Feeds

Phoenix Lander listens to Mars murmurings

Crackly space earful imminent

Business security measures using SSL

What would you hear if you were on Mars? A slight hiss from whatever wind there might be and then your own death rattle, probably - but the Phoenix Mars Lander is aiming to find out what other sounds the red planet has to offer.

The Lander has a microphone, fitted as part of an imaging system that was going to take photos as it descended to the Martian surface. It wasn't switched on because it might have endangered the landing.

NASA Phoenix Lander probe on Martian surface

Imagined image of the Phoenix Lander probe on the surface of Mars.

The Lander did plonk down successfully on May 25, and the mission staff have now got funding to switch the mike on and process its signals. The omens aren't good, though.

To start with, the mike is a simple cell phone-like mike, not a high-fidelity one. Secondly, the Martian atmosphere is thin, having the density at the planet's surface of Earth's atmosphere 100,000 feet up (30,500 metres), more than three times the height of Everest.

That means any sound waves won't be as strong as on Earth and won't travel as far. Somebody on the surface 20 feet away from you could be talking and you wouldn't hear a thing, just see their lips moving.

The mission controllers plan to switch the mike on and see if they hear the Lander's tools working away at the Martian surface. If they can pick up sounds like a shovel passing through gritty sand or scraping a rock, then they'll try listening when the Lander's tools are idle.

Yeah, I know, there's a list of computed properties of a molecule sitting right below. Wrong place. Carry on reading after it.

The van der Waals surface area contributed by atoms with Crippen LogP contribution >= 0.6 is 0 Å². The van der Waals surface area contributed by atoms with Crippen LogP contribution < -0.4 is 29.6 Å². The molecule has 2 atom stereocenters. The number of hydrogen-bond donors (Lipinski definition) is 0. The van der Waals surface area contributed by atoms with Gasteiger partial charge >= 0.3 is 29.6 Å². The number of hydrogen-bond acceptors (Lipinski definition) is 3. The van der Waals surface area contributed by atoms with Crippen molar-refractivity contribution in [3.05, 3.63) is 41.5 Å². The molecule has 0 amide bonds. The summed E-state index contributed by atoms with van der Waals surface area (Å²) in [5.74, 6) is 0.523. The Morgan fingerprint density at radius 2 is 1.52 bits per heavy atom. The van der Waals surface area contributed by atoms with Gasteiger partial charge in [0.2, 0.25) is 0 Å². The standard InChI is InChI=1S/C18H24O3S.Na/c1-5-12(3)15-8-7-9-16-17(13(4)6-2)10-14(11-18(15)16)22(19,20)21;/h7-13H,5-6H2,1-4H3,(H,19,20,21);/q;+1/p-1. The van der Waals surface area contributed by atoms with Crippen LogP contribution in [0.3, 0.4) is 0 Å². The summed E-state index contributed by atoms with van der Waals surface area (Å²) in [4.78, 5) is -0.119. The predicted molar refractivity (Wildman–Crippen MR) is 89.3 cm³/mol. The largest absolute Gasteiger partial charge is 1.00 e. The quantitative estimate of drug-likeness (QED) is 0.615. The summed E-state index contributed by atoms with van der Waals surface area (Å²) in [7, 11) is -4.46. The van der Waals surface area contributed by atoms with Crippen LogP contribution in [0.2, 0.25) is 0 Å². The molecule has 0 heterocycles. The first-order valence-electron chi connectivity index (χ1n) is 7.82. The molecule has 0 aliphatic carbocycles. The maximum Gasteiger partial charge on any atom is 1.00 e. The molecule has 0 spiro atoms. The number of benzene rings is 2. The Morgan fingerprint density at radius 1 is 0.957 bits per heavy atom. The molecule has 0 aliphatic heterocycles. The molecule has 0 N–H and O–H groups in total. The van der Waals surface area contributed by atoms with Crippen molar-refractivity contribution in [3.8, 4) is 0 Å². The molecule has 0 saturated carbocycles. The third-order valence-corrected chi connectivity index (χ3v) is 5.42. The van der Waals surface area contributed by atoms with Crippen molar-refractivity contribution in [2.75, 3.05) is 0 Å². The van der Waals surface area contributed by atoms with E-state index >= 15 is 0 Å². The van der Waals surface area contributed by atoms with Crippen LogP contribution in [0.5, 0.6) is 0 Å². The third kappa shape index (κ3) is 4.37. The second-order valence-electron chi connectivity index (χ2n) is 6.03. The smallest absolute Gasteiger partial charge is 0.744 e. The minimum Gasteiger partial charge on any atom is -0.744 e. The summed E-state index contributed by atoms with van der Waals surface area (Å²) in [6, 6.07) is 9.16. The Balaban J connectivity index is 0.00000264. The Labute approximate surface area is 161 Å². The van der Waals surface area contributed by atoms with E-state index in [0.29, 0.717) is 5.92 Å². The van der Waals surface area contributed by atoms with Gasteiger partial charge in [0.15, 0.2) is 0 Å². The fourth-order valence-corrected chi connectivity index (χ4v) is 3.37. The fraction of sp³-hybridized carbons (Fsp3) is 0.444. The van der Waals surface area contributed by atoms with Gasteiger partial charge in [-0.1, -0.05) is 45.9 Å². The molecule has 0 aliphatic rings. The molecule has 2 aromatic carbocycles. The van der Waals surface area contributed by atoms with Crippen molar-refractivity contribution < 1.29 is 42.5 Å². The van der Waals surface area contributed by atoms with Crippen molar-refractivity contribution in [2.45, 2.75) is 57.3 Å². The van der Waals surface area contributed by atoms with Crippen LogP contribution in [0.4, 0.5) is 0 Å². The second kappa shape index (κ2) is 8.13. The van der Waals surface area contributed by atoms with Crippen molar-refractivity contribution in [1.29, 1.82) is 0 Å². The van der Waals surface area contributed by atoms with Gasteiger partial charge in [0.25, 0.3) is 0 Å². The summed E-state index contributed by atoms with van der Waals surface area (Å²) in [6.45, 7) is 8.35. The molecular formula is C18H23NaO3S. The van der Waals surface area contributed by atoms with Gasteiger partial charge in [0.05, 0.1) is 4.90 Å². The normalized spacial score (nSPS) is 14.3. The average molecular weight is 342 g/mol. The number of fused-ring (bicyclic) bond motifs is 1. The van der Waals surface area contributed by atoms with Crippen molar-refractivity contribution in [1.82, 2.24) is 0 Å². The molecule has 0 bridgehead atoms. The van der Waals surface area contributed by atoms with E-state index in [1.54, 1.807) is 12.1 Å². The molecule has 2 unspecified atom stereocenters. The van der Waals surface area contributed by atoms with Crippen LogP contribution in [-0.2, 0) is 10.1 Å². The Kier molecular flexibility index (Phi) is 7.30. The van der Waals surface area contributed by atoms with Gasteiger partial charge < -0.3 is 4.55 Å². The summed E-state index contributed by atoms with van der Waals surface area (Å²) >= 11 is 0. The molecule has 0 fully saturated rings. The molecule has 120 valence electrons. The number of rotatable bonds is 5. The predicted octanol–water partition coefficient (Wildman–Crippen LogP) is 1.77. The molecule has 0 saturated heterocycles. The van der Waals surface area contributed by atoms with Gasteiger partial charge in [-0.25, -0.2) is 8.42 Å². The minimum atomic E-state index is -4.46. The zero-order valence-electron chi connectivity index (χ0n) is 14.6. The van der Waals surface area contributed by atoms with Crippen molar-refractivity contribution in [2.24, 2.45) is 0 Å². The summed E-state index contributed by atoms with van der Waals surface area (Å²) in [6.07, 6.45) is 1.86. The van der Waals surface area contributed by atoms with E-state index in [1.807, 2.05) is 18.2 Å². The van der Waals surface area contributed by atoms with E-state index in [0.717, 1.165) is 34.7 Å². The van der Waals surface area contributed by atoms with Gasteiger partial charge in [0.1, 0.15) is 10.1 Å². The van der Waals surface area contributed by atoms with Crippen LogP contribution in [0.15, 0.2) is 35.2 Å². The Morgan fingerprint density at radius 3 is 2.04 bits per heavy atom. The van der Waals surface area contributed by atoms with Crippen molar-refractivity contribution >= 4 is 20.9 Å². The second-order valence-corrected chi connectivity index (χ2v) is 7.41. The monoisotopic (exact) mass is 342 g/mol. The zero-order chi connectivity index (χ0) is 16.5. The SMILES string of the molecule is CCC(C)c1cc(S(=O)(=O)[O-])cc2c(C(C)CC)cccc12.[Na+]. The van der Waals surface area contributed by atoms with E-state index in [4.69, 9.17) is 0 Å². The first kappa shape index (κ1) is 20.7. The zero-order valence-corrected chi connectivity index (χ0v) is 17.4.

The imaging system will also be switched on and take pictures of dust sticking to the Lander's legs. These have apparently, and mysteriously, moved around on the legs and been described as quasi-barnacles. As opposed to authenti-barnacles, presumably. ®

Providing a secure and efficient Helpdesk

More from The Register

next story
PORTAL TO ELSEWHERE scried in small galaxy far, far away
Supermassive black hole dominates titchy star formation
Boffins say they've got Lithium batteries the wrong way around
Surprises at the nano-scale mean our ideas about how they charge could be all wrong
Edge Research Lab to tackle chilly LOHAN's final test flight
Our US allies to probe potential Vulture 2 servo freeze
Europe prepares to INVADE comet: Rosetta landing site chosen
No word yet on whether backup site is labelled 'K'
Cracked it - Vulture 2 power podule fires servos for 4 HOURS
Pixhawk avionics juice issue sorted, onwards to Spaceport America
City hidden beneath England's Stonehenge had HUMAN ABATTOIR. And a pub
Boozed-up ancients drank beer before tearing corpses apart
'Duck face' selfie in SPAAAACE: Rosetta's snap with bird comet
Probe prepares to make first landing on fast-moving rock
prev story

Whitepapers

Providing a secure and efficient Helpdesk
A single remote control platform for user support is be key to providing an efficient helpdesk. Retain full control over the way in which screen and keystroke data is transmitted.
WIN a very cool portable ZX Spectrum
Win a one-off portable Spectrum built by legendary hardware hacker Ben Heck
Saudi Petroleum chooses Tegile storage solution
A storage solution that addresses company growth and performance for business-critical applications of caseware archive and search along with other key operational systems.
Protecting users from Firesheep and other Sidejacking attacks with SSL
Discussing the vulnerabilities inherent in Wi-Fi networks, and how using TLS/SSL for your entire site will assure security.
Security for virtualized datacentres
Legacy security solutions are inefficient due to the architectural differences between physical and virtual environments.